The goal of microbial balance involves keeping the numbers of cellulolytic high and the lactic-acid producers low. Further, as cellulolytic bacteria produce volatile fatty acids, proliferation of pathogenic bacteria, like E. coli or salmonella, cannot occur. If the lactic acid-producing bacteria population starts growing, they produce enough lactic acid to influence the pH of the gut, making it less hospitable for cellulolytic bacteria and more agreeable for the pathogenic bacteria. This is when problems may arise. How tolerant an animal is to changes in the pH before problems begin can be highly individual.

Balance is all about population control. When there is an overload of one kind of substrate that one type of bacteria digests, then there is a population explosion of that type of bacteria. This affects the populations of the other types of bacteria, since they have less substrate to digest and the by-product of the digestion of the booming population may make the environment less habitable for the rest of the microbials. Shifts in the bacterial populations can cause digestive upset.

An example would be when a horse normally consumes a high-forage diet and the amount of grain is increased suddenly. The number of cellulolytic bacteria will be high, but now there is more starch from the grain, which the lactic acid-producing bacteria will work on. The lactic acid-producing bacteria start reproducing at an exponential rate to keep up with the amount of starch present. Increases in these bacteria will result in large amounts of lactic acid being produced and dropping the pH of the environment. Soon the pH will be too low for the cellulolytic bacteria to reproduce, so they start to die. As cellulolytic bacteria die off, fiber cannot be digested efficiently. The overall result has a negative effect on the microbial environment, which may adversely affect how the horse feels.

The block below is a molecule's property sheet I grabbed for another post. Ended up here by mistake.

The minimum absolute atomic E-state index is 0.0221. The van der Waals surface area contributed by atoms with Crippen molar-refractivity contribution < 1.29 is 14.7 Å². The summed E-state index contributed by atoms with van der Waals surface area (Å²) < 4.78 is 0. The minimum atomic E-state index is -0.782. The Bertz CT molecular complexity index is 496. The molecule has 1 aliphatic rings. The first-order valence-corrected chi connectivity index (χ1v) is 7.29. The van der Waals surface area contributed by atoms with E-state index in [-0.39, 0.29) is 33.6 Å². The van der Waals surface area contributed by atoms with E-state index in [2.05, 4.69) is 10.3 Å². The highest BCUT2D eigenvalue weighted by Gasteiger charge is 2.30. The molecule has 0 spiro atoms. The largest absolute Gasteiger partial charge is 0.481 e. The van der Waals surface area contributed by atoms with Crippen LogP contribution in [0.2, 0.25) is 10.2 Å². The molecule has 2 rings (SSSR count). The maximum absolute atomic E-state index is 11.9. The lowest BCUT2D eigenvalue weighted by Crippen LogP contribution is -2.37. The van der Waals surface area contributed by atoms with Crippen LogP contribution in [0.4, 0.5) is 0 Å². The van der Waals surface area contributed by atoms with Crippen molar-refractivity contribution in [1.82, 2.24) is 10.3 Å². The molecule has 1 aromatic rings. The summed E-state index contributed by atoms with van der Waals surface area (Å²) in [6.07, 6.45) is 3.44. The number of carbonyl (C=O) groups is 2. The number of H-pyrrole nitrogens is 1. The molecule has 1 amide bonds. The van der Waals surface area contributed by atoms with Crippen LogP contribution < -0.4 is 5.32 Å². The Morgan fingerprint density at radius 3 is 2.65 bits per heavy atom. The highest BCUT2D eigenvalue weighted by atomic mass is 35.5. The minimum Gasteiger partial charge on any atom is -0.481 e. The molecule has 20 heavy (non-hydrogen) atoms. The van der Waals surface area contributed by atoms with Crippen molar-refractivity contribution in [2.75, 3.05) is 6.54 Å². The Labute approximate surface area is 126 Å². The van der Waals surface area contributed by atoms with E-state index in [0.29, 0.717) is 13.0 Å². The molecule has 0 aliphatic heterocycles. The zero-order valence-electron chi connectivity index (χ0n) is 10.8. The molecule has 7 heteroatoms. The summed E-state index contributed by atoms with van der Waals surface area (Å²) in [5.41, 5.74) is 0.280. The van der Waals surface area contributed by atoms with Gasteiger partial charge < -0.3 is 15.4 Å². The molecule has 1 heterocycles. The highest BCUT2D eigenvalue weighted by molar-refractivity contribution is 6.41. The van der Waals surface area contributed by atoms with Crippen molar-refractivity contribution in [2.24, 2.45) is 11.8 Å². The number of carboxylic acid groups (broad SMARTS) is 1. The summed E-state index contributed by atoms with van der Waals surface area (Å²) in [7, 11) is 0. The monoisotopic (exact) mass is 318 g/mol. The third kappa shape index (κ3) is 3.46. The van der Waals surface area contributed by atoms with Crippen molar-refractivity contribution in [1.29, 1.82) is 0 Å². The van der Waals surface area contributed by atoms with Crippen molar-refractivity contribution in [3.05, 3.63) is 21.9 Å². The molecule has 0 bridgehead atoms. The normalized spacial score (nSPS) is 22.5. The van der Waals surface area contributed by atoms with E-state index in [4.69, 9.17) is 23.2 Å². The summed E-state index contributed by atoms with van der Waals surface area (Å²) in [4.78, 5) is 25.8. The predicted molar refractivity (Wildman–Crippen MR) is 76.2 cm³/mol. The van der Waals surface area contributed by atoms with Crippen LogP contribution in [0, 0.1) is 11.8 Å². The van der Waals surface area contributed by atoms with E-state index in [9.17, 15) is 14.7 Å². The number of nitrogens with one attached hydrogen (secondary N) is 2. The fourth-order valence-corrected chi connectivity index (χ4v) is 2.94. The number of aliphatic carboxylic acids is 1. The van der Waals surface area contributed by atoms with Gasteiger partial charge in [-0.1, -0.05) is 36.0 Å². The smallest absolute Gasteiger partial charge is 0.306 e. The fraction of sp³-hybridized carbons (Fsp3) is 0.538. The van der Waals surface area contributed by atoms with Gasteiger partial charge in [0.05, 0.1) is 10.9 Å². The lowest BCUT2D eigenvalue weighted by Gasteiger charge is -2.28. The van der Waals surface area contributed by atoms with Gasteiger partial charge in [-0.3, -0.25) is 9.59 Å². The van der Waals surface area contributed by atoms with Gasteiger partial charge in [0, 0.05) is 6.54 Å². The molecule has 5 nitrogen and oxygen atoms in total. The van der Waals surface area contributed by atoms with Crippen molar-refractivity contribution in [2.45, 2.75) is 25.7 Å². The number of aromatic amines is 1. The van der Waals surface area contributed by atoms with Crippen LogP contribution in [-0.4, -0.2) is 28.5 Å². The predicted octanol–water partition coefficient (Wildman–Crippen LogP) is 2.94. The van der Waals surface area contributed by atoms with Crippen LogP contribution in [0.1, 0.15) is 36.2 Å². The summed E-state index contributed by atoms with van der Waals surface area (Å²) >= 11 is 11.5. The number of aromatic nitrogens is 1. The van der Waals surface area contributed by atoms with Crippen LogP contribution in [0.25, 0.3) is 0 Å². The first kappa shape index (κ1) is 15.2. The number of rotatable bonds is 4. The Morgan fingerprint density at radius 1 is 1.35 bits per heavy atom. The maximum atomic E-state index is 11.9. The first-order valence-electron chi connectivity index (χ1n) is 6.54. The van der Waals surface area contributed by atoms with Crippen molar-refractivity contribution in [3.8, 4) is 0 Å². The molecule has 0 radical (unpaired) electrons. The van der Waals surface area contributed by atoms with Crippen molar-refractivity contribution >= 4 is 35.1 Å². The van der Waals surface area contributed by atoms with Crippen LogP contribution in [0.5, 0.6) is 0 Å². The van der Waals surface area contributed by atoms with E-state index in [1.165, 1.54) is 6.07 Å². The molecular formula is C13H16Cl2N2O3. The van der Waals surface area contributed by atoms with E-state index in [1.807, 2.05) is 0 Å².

How can you tell if there is not a good balance in the digestive tract? Signs can be subtle or obvious and can vary in which way they show themselves among horses. Subtle signs might be a grumpy, cinchy, irritable or depressed horse. More obvious signs would be gassiness, loose stools, diarrhea, chronic mild colic, or, in a worst-case scenario, laminitis.

How to keep it in balance? A normal high-forage diet (lots of pasture and/or hay) will supply the microbes with exactly what they are looking for to maintain balance, particularly the cellulolytic bacteria, protozoa and fungi.

Here are three ways to maintain microbial balance:

  1. Keeping a steady supply of forage available to the horse will assure the good populations of microbes have plenty of substrate to break down.
  2. Making changes in forage or concentrate type and quantity gradually will give the microbial populations time to catch up with the new substrates.
  3. Avoid feeding large amounts of concentrate or grain at one time by dividing it into smaller, more frequent meals so that it does not overwhelm the cecum and colon. For horses on high-grain diets, help keep the pH from getting too low with a hindgut buffer.